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The Greatest History Lessons Are Those We Have Yet to Learn

The article written by Jessica DeBruin, The Greatest History Lessons Are Those We Have Yet to Learn, was published August 2015 on Everyday Democracy‘s site. DeBruin shares some of her history, how it shaped her identity, and explores how our identities play out in our conversations and realities. She emphasizes the importance genuinely listening and participating in conversations where we explore the intersections of our own privilege and oppression. Below is an excerpt from the article and read it in full on Everyday Democracy’s site here.

From the article… 

…There is a notion of being “all talk.” In truth, many actions must be taken to move us forward as a society. Humanity exists on the threads of a tapestry being woven, ever in motion. We may skip a stitch occasionally, or unravel bits of progress, but it is only through collaboration that we may continue. No one thread is more vital to the weaving. Likewise, there are many ways to take action. Some seek political recourse, some take to the streets, some create art, some tell stories, and we all talk.

In this arena I have found a useful application for the intersection of my privilege and my experience as a woman of color. At my core I am a storyteller, and that is just what I do. I can take all my experiences, all the confusion and micro-aggressions, and form them into something meaningful. Over the years I have seen subtle shifts in the attitudes of some of my white friends regarding race and, while I certainly do not take credit for the shift, I know that maintaining a relationship in which we talk about the hard stuff contributes to forming a habit of critical thinking.

I recall a conversation I had recently with a white, straight, cismale coworker of mine. In many ways he has what might be considered the trifecta of social privilege. And yet his nose crinkled in discomfort at the word. He quite earnestly expressed that he didn’t feel this had ever given him any undue advantage in life.

So we chatted about that.

I shared my perspective that privilege is not always about what is given to you, but often about what is not taken from you. Things like the ability to walk safely in public seem like something that should be a given in the United States in 2015, and yet a significant portion of the population does not take that privilege for granted.

When we finished our conversation he thanked me. He had never thought to see the world that way, frankly because he had never had to. As a queer, multi-ethnic woman I have no choice but to consider these things.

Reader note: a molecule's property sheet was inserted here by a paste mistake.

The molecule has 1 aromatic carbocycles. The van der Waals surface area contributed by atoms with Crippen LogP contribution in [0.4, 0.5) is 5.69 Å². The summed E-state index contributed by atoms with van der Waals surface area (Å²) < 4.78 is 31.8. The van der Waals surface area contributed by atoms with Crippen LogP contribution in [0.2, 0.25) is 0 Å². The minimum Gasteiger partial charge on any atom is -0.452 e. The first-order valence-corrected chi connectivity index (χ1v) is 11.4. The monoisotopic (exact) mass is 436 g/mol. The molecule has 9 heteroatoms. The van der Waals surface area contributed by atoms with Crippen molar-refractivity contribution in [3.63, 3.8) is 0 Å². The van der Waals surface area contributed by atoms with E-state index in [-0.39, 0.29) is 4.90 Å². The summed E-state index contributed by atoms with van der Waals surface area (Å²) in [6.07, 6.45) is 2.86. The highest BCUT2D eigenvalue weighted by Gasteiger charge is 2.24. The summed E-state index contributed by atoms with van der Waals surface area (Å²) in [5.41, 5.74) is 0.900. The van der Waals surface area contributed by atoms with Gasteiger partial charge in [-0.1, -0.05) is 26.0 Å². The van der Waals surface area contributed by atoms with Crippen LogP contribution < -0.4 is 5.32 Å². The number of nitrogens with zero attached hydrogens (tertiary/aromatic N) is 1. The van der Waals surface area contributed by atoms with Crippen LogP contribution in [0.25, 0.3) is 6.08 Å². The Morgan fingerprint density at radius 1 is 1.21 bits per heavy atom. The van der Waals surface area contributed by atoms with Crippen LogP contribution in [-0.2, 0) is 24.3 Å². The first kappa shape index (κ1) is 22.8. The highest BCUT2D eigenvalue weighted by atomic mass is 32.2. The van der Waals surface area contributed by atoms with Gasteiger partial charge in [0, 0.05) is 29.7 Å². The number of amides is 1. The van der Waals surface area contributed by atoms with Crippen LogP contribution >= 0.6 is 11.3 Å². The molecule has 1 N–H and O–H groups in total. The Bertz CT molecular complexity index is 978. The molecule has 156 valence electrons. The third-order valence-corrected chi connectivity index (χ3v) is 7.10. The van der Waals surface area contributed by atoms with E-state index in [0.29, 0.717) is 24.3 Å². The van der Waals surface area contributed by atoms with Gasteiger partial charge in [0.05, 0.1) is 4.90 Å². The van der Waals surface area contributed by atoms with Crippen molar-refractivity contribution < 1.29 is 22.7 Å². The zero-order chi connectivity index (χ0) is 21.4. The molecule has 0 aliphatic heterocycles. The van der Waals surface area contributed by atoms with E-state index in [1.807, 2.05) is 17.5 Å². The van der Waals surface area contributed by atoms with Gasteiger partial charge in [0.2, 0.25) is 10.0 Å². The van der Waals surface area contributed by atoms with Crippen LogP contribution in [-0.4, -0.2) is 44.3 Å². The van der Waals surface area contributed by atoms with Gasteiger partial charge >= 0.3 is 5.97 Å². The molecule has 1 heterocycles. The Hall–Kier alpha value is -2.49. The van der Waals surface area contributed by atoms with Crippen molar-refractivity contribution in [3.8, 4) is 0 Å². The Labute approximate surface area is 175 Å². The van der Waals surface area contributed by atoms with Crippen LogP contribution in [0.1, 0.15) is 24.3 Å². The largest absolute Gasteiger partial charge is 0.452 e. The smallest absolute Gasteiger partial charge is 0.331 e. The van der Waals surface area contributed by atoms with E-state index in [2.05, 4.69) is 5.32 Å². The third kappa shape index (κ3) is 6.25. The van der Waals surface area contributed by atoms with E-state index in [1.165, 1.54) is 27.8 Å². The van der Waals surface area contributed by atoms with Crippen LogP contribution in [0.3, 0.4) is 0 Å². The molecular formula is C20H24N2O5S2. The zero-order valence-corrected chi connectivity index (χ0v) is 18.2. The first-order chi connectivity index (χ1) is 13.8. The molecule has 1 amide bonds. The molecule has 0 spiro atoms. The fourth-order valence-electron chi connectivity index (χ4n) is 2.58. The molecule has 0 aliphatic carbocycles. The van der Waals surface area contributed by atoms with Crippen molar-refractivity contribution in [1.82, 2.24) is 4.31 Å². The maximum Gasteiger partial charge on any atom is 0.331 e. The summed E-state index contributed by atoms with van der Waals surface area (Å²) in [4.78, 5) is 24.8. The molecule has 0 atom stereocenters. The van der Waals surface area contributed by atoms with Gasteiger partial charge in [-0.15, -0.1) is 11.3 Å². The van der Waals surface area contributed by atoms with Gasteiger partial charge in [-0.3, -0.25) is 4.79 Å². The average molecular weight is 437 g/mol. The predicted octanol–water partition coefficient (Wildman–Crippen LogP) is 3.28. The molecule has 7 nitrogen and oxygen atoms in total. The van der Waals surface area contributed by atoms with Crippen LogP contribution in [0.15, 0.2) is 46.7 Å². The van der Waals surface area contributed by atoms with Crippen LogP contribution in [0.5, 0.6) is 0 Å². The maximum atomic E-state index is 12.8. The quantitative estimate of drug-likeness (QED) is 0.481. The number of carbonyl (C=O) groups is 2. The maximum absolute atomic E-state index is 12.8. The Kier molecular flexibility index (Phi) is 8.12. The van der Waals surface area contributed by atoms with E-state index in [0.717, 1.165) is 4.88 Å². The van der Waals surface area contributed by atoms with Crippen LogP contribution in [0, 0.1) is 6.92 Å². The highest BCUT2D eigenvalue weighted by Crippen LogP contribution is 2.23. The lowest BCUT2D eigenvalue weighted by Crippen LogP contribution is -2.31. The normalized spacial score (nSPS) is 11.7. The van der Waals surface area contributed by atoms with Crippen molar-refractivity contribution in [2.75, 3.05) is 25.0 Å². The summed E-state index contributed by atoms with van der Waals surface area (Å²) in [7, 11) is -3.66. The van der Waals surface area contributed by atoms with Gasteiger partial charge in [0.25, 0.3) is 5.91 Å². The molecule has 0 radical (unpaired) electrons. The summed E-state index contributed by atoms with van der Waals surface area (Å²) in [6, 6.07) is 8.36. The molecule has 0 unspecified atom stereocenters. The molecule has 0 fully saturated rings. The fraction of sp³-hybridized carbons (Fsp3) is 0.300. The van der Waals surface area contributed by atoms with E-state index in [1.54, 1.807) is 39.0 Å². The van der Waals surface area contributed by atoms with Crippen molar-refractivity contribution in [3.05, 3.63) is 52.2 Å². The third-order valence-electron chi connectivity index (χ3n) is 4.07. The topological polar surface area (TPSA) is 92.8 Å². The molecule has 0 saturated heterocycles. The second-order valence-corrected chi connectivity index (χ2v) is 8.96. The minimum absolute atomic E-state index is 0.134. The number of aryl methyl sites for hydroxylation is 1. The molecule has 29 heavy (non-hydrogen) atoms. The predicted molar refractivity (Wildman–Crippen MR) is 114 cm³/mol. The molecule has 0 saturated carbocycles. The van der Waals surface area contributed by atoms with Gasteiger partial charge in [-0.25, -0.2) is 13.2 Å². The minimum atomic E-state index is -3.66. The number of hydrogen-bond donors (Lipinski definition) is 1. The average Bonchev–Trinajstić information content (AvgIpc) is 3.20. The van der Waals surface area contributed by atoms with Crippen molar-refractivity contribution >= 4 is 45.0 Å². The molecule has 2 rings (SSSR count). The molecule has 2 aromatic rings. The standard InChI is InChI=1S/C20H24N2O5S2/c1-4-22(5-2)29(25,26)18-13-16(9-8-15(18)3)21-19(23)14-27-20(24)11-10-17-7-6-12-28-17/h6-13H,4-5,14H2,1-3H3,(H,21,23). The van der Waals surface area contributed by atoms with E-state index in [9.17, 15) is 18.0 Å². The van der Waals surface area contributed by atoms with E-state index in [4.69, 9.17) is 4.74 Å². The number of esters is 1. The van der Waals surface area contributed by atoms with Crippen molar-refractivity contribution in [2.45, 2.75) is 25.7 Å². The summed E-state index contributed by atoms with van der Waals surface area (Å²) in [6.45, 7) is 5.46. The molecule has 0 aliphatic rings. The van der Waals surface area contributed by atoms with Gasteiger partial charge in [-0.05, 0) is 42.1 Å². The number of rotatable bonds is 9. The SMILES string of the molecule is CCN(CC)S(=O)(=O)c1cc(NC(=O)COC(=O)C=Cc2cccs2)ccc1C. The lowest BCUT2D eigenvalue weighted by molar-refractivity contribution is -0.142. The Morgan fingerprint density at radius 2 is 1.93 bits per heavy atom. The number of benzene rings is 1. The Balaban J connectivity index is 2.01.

We both learned from each other: He left the conversation with insight into a different way of existing in the world. I left it with a better understanding of the ways in which our own privilege is truly a blind spot.

Conversations like these are vital to moving ideas forward.

In critically examining our place in the world and speaking truthfully about our experiences, we make small shifts to guide the direction of our broader cultural discourse. It starts with listening, really listening; the kind of listening that sends a prickle up your spine. Any democracy must be based first on our ability to listen, and then on the gumption to speak with honesty.

Yes, it will be uncomfortable. No individual is entirely privileged or oppressed, and learning your own privilege can be unnerving.

In school we learn that we earn what we have. The rags to riches mythology of extreme economic and social mobility has become a basic tenant of American society. Learning that hard work is not always enough for those who lack privilege can unsettle our sense of self. We want to believe that if and when we have good things it is because we have earned them. But this discomfort is productive if we can allow ourselves to sit with it. Indeed if we are not prepared to dismantle our assumptions about our place in the world, we have not truly learned our instrument.

Human beings possess one of the greatest privileges of all – the ability to intricately and meaningfully exchange ideas. This exchange of ideas has been essential to our advancement as a species. Through everyday conversations I have learned to appreciate the world from multiple perspectives, and I believe that has advanced me as an individual. It has helped me find the small actions I can take in my life to make this the kind of world I can be proud to be a part of.

The greatest history lessons I have ever learned are the testimony of so many remarkable individuals, each with their own set of experiences. The greatest history lessons are those I have yet to learn.

About Jessica DeBruin
Jessica is a writer and actress living in Los Angeles, dedicated to creating feminist, queer-inclusive art and media.

Follow on Twitter: @JessicaLaVerdad

About Everyday Democracy
Everyday Democracy
Everyday Democracy (formerly called the Study Circles Resource Center) is a project of The Paul J. Aicher Foundation, a private operating foundation dedicated to strengthening deliberative democracy and improving the quality of public life in the United States. Since our founding in 1989, we’ve worked with hundreds of communities across the United States on issues such as: racial equity, poverty reduction and economic development, education reform, early childhood development and building strong neighborhoods. We work with national, regional and state organizations in order to leverage our resources and to expand the reach and impact of civic engagement processes and tools.

Follow on Twitter: @EvDem

Resource Link: http://everyday-democracy.org/news/greatest-history-lessons-are-those-we-have-yet-learn

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